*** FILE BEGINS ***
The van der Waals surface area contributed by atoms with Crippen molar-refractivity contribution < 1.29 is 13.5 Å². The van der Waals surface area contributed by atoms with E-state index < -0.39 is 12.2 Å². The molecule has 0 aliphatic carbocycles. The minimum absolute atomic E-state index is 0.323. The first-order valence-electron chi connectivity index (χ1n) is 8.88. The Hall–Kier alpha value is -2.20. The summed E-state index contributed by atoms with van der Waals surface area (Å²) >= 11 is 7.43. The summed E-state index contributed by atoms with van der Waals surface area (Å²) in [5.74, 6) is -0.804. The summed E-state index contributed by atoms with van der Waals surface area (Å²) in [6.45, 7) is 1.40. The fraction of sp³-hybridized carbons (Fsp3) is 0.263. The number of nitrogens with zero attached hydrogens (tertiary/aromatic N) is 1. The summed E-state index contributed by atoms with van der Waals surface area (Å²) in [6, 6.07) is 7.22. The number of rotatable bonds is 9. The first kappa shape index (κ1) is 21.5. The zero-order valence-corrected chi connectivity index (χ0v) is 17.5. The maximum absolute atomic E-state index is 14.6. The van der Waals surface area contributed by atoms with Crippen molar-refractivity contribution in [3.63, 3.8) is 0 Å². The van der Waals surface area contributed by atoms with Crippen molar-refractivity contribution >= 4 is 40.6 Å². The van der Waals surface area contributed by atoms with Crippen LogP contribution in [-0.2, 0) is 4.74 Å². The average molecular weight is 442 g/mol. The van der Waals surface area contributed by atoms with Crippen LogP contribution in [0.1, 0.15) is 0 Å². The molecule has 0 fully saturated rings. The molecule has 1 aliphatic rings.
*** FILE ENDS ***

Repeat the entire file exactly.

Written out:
The van der Waals surface area contributed by atoms with Crippen molar-refractivity contribution < 1.29 is 13.5 Å². The van der Waals surface area contributed by atoms with E-state index < -0.39 is 12.2 Å². The molecule has 0 aliphatic carbocycles. The minimum absolute atomic E-state index is 0.323. The first-order valence-electron chi connectivity index (χ1n) is 8.88. The Hall–Kier alpha value is -2.20. The summed E-state index contributed by atoms with van der Waals surface area (Å²) >= 11 is 7.43. The summed E-state index contributed by atoms with van der Waals surface area (Å²) in [5.74, 6) is -0.804. The summed E-state index contributed by atoms with van der Waals surface area (Å²) in [6.45, 7) is 1.40. The fraction of sp³-hybridized carbons (Fsp3) is 0.263. The number of nitrogens with zero attached hydrogens (tertiary/aromatic N) is 1. The summed E-state index contributed by atoms with van der Waals surface area (Å²) in [6, 6.07) is 7.22. The number of rotatable bonds is 9. The first kappa shape index (κ1) is 21.5. The zero-order valence-corrected chi connectivity index (χ0v) is 17.5. The maximum absolute atomic E-state index is 14.6. The van der Waals surface area contributed by atoms with Crippen molar-refractivity contribution in [3.63, 3.8) is 0 Å². The van der Waals surface area contributed by atoms with Crippen molar-refractivity contribution >= 4 is 40.6 Å². The van der Waals surface area contributed by atoms with Crippen LogP contribution in [-0.2, 0) is 4.74 Å². The average molecular weight is 442 g/mol. The van der Waals surface area contributed by atoms with Crippen LogP contribution in [0.1, 0.15) is 0 Å². The molecule has 0 fully saturated rings. The molecule has 1 aliphatic rings.